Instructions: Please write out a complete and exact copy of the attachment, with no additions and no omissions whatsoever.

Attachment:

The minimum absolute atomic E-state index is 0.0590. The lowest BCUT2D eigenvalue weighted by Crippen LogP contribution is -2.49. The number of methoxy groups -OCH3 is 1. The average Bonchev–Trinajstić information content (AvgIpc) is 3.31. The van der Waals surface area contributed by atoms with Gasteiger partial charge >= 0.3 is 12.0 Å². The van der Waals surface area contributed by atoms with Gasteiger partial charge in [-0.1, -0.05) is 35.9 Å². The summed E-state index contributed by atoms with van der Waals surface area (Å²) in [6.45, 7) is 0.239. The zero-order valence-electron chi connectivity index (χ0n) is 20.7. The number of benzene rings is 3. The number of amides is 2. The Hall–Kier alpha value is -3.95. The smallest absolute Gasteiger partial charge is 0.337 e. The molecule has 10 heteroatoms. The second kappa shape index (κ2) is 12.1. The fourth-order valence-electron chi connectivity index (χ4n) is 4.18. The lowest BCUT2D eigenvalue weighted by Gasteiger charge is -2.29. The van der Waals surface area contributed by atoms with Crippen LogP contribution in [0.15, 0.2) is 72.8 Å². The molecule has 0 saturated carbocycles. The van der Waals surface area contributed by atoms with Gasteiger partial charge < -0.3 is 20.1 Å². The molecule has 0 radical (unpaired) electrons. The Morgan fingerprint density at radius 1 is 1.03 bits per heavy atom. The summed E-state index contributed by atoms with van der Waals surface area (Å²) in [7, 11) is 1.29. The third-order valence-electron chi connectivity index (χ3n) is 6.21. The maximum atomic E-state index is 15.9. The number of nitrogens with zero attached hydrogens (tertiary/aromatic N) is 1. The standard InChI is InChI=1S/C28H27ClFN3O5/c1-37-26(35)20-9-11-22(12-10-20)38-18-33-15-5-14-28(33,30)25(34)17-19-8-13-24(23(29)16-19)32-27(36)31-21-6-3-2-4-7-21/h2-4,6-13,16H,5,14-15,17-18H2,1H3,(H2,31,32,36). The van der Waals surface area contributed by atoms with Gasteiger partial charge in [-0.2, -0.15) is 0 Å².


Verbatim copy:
The minimum absolute atomic E-state index is 0.0590. The lowest BCUT2D eigenvalue weighted by Crippen LogP contribution is -2.49. The number of methoxy groups -OCH3 is 1. The average Bonchev–Trinajstić information content (AvgIpc) is 3.31. The van der Waals surface area contributed by atoms with Gasteiger partial charge >= 0.3 is 12.0 Å². The van der Waals surface area contributed by atoms with Gasteiger partial charge in [-0.1, -0.05) is 35.9 Å². The summed E-state index contributed by atoms with van der Waals surface area (Å²) in [6.45, 7) is 0.239. The zero-order valence-electron chi connectivity index (χ0n) is 20.7. The number of benzene rings is 3. The number of amides is 2. The Hall–Kier alpha value is -3.95. The smallest absolute Gasteiger partial charge is 0.337 e. The molecule has 10 heteroatoms. The second kappa shape index (κ2) is 12.1. The fourth-order valence-electron chi connectivity index (χ4n) is 4.18. The lowest BCUT2D eigenvalue weighted by Gasteiger charge is -2.29. The van der Waals surface area contributed by atoms with Crippen LogP contribution in [0.15, 0.2) is 72.8 Å². The molecule has 0 saturated carbocycles. The van der Waals surface area contributed by atoms with Gasteiger partial charge < -0.3 is 20.1 Å². The molecule has 0 radical (unpaired) electrons. The Morgan fingerprint density at radius 1 is 1.03 bits per heavy atom. The summed E-state index contributed by atoms with van der Waals surface area (Å²) in [7, 11) is 1.29. The third-order valence-electron chi connectivity index (χ3n) is 6.21. The maximum atomic E-state index is 15.9. The number of nitrogens with zero attached hydrogens (tertiary/aromatic N) is 1. The standard InChI is InChI=1S/C28H27ClFN3O5/c1-37-26(35)20-9-11-22(12-10-20)38-18-33-15-5-14-28(33,30)25(34)17-19-8-13-24(23(29)16-19)32-27(36)31-21-6-3-2-4-7-21/h2-4,6-13,16H,5,14-15,17-18H2,1H3,(H2,31,32,36). The van der Waals surface area contributed by atoms with Gasteiger partial charge in [-0.2, -0.15) is 0 Å².